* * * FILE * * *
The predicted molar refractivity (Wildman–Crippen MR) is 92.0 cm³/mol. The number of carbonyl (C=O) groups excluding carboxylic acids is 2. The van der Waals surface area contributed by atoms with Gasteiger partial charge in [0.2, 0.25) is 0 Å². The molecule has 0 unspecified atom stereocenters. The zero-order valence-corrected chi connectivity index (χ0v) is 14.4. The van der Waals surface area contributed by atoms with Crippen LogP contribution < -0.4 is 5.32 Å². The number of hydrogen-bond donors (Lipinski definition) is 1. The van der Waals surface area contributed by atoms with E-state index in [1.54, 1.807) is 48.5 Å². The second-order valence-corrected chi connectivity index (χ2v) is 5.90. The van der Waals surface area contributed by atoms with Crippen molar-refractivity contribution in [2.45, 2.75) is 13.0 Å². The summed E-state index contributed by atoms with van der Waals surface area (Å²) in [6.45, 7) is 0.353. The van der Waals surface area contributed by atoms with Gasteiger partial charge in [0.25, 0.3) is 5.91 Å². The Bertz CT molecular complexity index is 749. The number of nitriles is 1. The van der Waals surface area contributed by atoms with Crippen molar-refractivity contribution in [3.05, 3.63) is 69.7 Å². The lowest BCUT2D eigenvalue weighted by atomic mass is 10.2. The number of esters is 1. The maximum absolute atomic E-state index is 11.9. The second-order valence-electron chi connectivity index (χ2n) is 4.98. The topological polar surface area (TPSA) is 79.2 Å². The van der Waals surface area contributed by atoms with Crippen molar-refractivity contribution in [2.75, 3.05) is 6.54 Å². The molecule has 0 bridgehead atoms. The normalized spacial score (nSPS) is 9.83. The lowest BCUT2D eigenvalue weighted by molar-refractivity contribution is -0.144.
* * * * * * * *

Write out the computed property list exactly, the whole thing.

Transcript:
The predicted molar refractivity (Wildman–Crippen MR) is 92.0 cm³/mol. The number of carbonyl (C=O) groups excluding carboxylic acids is 2. The van der Waals surface area contributed by atoms with Gasteiger partial charge in [0.2, 0.25) is 0 Å². The molecule has 0 unspecified atom stereocenters. The zero-order valence-corrected chi connectivity index (χ0v) is 14.4. The van der Waals surface area contributed by atoms with Crippen LogP contribution < -0.4 is 5.32 Å². The number of hydrogen-bond donors (Lipinski definition) is 1. The van der Waals surface area contributed by atoms with E-state index in [1.54, 1.807) is 48.5 Å². The second-order valence-corrected chi connectivity index (χ2v) is 5.90. The van der Waals surface area contributed by atoms with Crippen molar-refractivity contribution in [2.45, 2.75) is 13.0 Å². The summed E-state index contributed by atoms with van der Waals surface area (Å²) in [6.45, 7) is 0.353. The van der Waals surface area contributed by atoms with Gasteiger partial charge in [0.25, 0.3) is 5.91 Å². The Bertz CT molecular complexity index is 749. The number of nitriles is 1. The van der Waals surface area contributed by atoms with Crippen molar-refractivity contribution in [3.05, 3.63) is 69.7 Å². The lowest BCUT2D eigenvalue weighted by atomic mass is 10.2. The number of esters is 1. The maximum absolute atomic E-state index is 11.9. The second-order valence-electron chi connectivity index (χ2n) is 4.98. The topological polar surface area (TPSA) is 79.2 Å². The van der Waals surface area contributed by atoms with Crippen molar-refractivity contribution in [2.75, 3.05) is 6.54 Å². The molecule has 0 bridgehead atoms. The normalized spacial score (nSPS) is 9.83. The lowest BCUT2D eigenvalue weighted by molar-refractivity contribution is -0.144.